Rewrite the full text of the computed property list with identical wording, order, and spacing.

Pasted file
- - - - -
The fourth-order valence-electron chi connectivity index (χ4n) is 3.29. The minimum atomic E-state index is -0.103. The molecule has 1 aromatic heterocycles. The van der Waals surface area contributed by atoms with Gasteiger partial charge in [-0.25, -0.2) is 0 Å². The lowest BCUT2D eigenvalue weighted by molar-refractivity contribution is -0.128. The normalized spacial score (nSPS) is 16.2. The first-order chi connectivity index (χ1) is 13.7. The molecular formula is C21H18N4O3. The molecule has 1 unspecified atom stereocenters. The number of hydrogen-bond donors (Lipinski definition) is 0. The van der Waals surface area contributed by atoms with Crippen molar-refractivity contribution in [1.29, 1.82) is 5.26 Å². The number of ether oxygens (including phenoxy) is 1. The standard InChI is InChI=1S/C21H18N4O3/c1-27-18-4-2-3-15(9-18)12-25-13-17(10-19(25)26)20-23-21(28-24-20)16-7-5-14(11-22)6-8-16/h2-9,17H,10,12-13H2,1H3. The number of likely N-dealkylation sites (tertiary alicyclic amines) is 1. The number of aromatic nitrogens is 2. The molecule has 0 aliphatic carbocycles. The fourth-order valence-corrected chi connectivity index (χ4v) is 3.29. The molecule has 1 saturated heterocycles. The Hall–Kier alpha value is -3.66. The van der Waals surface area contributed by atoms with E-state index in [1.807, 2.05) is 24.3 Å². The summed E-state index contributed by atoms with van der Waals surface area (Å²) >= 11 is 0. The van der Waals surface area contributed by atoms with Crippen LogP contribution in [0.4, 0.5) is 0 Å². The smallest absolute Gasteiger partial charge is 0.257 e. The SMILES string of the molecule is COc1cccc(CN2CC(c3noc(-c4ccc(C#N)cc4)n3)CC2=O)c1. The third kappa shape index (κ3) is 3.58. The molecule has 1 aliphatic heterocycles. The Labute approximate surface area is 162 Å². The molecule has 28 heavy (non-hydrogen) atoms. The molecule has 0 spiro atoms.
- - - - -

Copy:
The fourth-order valence-electron chi connectivity index (χ4n) is 3.29. The minimum atomic E-state index is -0.103. The molecule has 1 aromatic heterocycles. The van der Waals surface area contributed by atoms with Gasteiger partial charge in [-0.25, -0.2) is 0 Å². The lowest BCUT2D eigenvalue weighted by molar-refractivity contribution is -0.128. The normalized spacial score (nSPS) is 16.2. The first-order chi connectivity index (χ1) is 13.7. The molecular formula is C21H18N4O3. The molecule has 1 unspecified atom stereocenters. The number of hydrogen-bond donors (Lipinski definition) is 0. The van der Waals surface area contributed by atoms with Crippen molar-refractivity contribution in [1.29, 1.82) is 5.26 Å². The number of ether oxygens (including phenoxy) is 1. The standard InChI is InChI=1S/C21H18N4O3/c1-27-18-4-2-3-15(9-18)12-25-13-17(10-19(25)26)20-23-21(28-24-20)16-7-5-14(11-22)6-8-16/h2-9,17H,10,12-13H2,1H3. The number of likely N-dealkylation sites (tertiary alicyclic amines) is 1. The number of aromatic nitrogens is 2. The molecule has 0 aliphatic carbocycles. The fourth-order valence-corrected chi connectivity index (χ4v) is 3.29. The molecule has 1 saturated heterocycles. The Hall–Kier alpha value is -3.66. The van der Waals surface area contributed by atoms with E-state index in [1.807, 2.05) is 24.3 Å². The summed E-state index contributed by atoms with van der Waals surface area (Å²) >= 11 is 0. The van der Waals surface area contributed by atoms with Crippen LogP contribution in [0.4, 0.5) is 0 Å². The smallest absolute Gasteiger partial charge is 0.257 e. The SMILES string of the molecule is COc1cccc(CN2CC(c3noc(-c4ccc(C#N)cc4)n3)CC2=O)c1. The third kappa shape index (κ3) is 3.58. The molecule has 1 aliphatic heterocycles. The Labute approximate surface area is 162 Å². The molecule has 28 heavy (non-hydrogen) atoms. The molecule has 0 spiro atoms.